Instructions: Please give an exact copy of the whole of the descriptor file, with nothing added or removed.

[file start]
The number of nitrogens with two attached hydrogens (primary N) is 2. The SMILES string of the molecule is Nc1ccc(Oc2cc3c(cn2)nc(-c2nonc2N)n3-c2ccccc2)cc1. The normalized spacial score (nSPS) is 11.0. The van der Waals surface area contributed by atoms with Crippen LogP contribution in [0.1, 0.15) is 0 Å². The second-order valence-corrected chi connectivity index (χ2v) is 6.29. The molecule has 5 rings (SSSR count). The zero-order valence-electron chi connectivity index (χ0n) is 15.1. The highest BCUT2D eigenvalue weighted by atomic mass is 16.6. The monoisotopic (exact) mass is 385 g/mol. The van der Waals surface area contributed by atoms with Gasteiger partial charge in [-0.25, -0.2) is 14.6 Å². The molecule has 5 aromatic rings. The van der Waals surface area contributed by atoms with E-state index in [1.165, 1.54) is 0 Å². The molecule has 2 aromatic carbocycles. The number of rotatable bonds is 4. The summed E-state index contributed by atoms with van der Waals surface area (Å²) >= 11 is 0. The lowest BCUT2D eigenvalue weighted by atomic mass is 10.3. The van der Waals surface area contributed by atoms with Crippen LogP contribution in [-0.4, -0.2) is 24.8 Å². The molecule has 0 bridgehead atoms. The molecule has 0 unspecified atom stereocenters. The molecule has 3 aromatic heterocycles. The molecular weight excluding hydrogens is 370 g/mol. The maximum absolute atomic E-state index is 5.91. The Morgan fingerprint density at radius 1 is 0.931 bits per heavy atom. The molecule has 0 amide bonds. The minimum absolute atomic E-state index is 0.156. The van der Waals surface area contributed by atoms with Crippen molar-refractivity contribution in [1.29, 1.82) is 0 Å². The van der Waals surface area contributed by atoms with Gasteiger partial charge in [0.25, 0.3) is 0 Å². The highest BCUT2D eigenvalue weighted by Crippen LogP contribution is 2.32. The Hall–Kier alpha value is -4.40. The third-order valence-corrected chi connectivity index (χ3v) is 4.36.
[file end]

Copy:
The number of nitrogens with two attached hydrogens (primary N) is 2. The SMILES string of the molecule is Nc1ccc(Oc2cc3c(cn2)nc(-c2nonc2N)n3-c2ccccc2)cc1. The normalized spacial score (nSPS) is 11.0. The van der Waals surface area contributed by atoms with Crippen LogP contribution in [0.1, 0.15) is 0 Å². The second-order valence-corrected chi connectivity index (χ2v) is 6.29. The molecule has 5 rings (SSSR count). The zero-order valence-electron chi connectivity index (χ0n) is 15.1. The highest BCUT2D eigenvalue weighted by atomic mass is 16.6. The monoisotopic (exact) mass is 385 g/mol. The van der Waals surface area contributed by atoms with Gasteiger partial charge in [-0.25, -0.2) is 14.6 Å². The molecule has 5 aromatic rings. The van der Waals surface area contributed by atoms with E-state index in [1.165, 1.54) is 0 Å². The molecule has 2 aromatic carbocycles. The number of rotatable bonds is 4. The summed E-state index contributed by atoms with van der Waals surface area (Å²) >= 11 is 0. The lowest BCUT2D eigenvalue weighted by atomic mass is 10.3. The van der Waals surface area contributed by atoms with Crippen LogP contribution in [-0.4, -0.2) is 24.8 Å². The molecule has 0 bridgehead atoms. The molecule has 0 unspecified atom stereocenters. The molecule has 3 aromatic heterocycles. The molecular weight excluding hydrogens is 370 g/mol. The maximum absolute atomic E-state index is 5.91. The Morgan fingerprint density at radius 1 is 0.931 bits per heavy atom. The molecule has 0 amide bonds. The minimum absolute atomic E-state index is 0.156. The van der Waals surface area contributed by atoms with Crippen molar-refractivity contribution in [1.29, 1.82) is 0 Å². The van der Waals surface area contributed by atoms with Gasteiger partial charge in [0.25, 0.3) is 0 Å². The highest BCUT2D eigenvalue weighted by Crippen LogP contribution is 2.32. The Hall–Kier alpha value is -4.40. The third-order valence-corrected chi connectivity index (χ3v) is 4.36.